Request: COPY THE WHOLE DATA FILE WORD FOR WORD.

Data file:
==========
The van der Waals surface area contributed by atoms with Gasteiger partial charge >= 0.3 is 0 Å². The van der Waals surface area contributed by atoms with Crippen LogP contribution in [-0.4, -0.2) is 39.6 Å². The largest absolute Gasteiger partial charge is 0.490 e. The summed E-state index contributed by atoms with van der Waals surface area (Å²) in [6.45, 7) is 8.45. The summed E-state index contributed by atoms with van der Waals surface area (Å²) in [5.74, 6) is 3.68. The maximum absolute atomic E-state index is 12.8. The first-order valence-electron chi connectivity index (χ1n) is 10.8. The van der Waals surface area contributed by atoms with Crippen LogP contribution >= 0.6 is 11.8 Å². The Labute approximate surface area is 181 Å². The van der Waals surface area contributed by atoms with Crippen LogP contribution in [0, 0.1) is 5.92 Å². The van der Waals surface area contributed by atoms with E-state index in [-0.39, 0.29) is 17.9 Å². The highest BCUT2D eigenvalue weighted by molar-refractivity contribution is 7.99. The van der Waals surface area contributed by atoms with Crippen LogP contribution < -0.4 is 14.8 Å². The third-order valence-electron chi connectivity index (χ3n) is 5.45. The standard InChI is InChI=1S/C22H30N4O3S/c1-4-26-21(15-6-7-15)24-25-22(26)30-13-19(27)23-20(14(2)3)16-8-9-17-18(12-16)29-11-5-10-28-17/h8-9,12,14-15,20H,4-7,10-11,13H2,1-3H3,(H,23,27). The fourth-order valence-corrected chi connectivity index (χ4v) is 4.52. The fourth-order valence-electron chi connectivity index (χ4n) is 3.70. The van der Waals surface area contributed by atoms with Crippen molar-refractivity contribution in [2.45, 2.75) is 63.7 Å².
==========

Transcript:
The van der Waals surface area contributed by atoms with Gasteiger partial charge >= 0.3 is 0 Å². The van der Waals surface area contributed by atoms with Crippen LogP contribution in [-0.4, -0.2) is 39.6 Å². The largest absolute Gasteiger partial charge is 0.490 e. The summed E-state index contributed by atoms with van der Waals surface area (Å²) in [6.45, 7) is 8.45. The summed E-state index contributed by atoms with van der Waals surface area (Å²) in [5.74, 6) is 3.68. The maximum absolute atomic E-state index is 12.8. The first-order valence-electron chi connectivity index (χ1n) is 10.8. The van der Waals surface area contributed by atoms with Crippen LogP contribution >= 0.6 is 11.8 Å². The Labute approximate surface area is 181 Å². The van der Waals surface area contributed by atoms with Crippen LogP contribution in [0, 0.1) is 5.92 Å². The van der Waals surface area contributed by atoms with E-state index in [-0.39, 0.29) is 17.9 Å². The highest BCUT2D eigenvalue weighted by molar-refractivity contribution is 7.99. The van der Waals surface area contributed by atoms with Crippen LogP contribution < -0.4 is 14.8 Å². The third-order valence-electron chi connectivity index (χ3n) is 5.45. The standard InChI is InChI=1S/C22H30N4O3S/c1-4-26-21(15-6-7-15)24-25-22(26)30-13-19(27)23-20(14(2)3)16-8-9-17-18(12-16)29-11-5-10-28-17/h8-9,12,14-15,20H,4-7,10-11,13H2,1-3H3,(H,23,27). The fourth-order valence-corrected chi connectivity index (χ4v) is 4.52. The fourth-order valence-electron chi connectivity index (χ4n) is 3.70. The van der Waals surface area contributed by atoms with Crippen molar-refractivity contribution in [2.45, 2.75) is 63.7 Å².